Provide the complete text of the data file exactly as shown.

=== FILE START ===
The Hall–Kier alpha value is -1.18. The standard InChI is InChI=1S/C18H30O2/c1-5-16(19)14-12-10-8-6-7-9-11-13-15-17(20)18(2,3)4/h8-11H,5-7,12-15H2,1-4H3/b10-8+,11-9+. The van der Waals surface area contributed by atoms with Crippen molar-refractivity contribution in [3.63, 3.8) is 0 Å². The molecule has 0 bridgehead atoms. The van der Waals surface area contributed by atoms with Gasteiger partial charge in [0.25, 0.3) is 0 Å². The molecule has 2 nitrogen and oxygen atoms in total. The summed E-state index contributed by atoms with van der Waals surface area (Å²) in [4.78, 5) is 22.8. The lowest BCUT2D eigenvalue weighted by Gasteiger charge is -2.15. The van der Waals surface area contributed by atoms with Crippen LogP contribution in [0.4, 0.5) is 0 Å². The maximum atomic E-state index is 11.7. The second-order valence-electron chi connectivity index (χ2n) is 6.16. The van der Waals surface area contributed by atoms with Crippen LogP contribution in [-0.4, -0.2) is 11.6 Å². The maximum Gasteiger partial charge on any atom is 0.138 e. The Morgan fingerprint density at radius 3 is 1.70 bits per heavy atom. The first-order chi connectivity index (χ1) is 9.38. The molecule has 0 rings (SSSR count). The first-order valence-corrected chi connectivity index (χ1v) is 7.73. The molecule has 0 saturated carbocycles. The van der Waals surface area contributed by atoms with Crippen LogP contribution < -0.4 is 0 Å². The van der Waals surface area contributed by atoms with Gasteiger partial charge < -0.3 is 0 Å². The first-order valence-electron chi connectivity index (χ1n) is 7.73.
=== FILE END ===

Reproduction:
The Hall–Kier alpha value is -1.18. The standard InChI is InChI=1S/C18H30O2/c1-5-16(19)14-12-10-8-6-7-9-11-13-15-17(20)18(2,3)4/h8-11H,5-7,12-15H2,1-4H3/b10-8+,11-9+. The van der Waals surface area contributed by atoms with Crippen molar-refractivity contribution in [3.63, 3.8) is 0 Å². The molecule has 0 bridgehead atoms. The van der Waals surface area contributed by atoms with Gasteiger partial charge in [0.25, 0.3) is 0 Å². The molecule has 2 nitrogen and oxygen atoms in total. The summed E-state index contributed by atoms with van der Waals surface area (Å²) in [4.78, 5) is 22.8. The lowest BCUT2D eigenvalue weighted by Gasteiger charge is -2.15. The van der Waals surface area contributed by atoms with Crippen LogP contribution in [0.4, 0.5) is 0 Å². The maximum atomic E-state index is 11.7. The second-order valence-electron chi connectivity index (χ2n) is 6.16. The van der Waals surface area contributed by atoms with Crippen LogP contribution in [-0.4, -0.2) is 11.6 Å². The maximum Gasteiger partial charge on any atom is 0.138 e. The Morgan fingerprint density at radius 3 is 1.70 bits per heavy atom. The first-order chi connectivity index (χ1) is 9.38. The molecule has 0 rings (SSSR count). The first-order valence-corrected chi connectivity index (χ1v) is 7.73. The molecule has 0 saturated carbocycles. The van der Waals surface area contributed by atoms with Crippen LogP contribution < -0.4 is 0 Å². The van der Waals surface area contributed by atoms with Gasteiger partial charge < -0.3 is 0 Å². The first-order valence-electron chi connectivity index (χ1n) is 7.73.